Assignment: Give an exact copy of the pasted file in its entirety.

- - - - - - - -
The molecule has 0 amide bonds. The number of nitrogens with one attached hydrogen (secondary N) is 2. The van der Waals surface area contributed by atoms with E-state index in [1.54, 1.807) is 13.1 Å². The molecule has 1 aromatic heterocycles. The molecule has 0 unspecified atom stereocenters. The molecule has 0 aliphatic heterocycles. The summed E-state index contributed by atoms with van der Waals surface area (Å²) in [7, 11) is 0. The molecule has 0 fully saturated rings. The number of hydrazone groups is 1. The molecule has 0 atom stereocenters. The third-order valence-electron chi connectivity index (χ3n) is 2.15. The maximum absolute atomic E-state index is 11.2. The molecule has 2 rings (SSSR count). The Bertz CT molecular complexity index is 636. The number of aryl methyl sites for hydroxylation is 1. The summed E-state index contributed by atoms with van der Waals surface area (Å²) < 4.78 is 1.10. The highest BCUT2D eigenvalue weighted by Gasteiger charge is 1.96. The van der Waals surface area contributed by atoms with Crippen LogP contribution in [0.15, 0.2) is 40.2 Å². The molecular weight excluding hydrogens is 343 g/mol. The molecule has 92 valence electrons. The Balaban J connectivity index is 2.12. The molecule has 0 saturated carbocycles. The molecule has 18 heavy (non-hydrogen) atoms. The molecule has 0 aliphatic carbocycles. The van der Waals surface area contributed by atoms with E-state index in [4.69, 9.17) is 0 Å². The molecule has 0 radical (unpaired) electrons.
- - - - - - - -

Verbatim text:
The molecule has 0 amide bonds. The number of nitrogens with one attached hydrogen (secondary N) is 2. The van der Waals surface area contributed by atoms with E-state index in [1.54, 1.807) is 13.1 Å². The molecule has 1 aromatic heterocycles. The molecule has 0 unspecified atom stereocenters. The molecule has 0 aliphatic heterocycles. The summed E-state index contributed by atoms with van der Waals surface area (Å²) in [7, 11) is 0. The molecule has 0 fully saturated rings. The number of hydrazone groups is 1. The molecule has 0 atom stereocenters. The third-order valence-electron chi connectivity index (χ3n) is 2.15. The maximum absolute atomic E-state index is 11.2. The molecule has 2 rings (SSSR count). The Bertz CT molecular complexity index is 636. The number of aryl methyl sites for hydroxylation is 1. The summed E-state index contributed by atoms with van der Waals surface area (Å²) < 4.78 is 1.10. The highest BCUT2D eigenvalue weighted by Gasteiger charge is 1.96. The van der Waals surface area contributed by atoms with Crippen LogP contribution in [0.15, 0.2) is 40.2 Å². The molecular weight excluding hydrogens is 343 g/mol. The molecule has 92 valence electrons. The Balaban J connectivity index is 2.12. The molecule has 0 saturated carbocycles. The molecule has 18 heavy (non-hydrogen) atoms. The molecule has 0 aliphatic carbocycles. The van der Waals surface area contributed by atoms with E-state index in [4.69, 9.17) is 0 Å². The molecule has 0 radical (unpaired) electrons.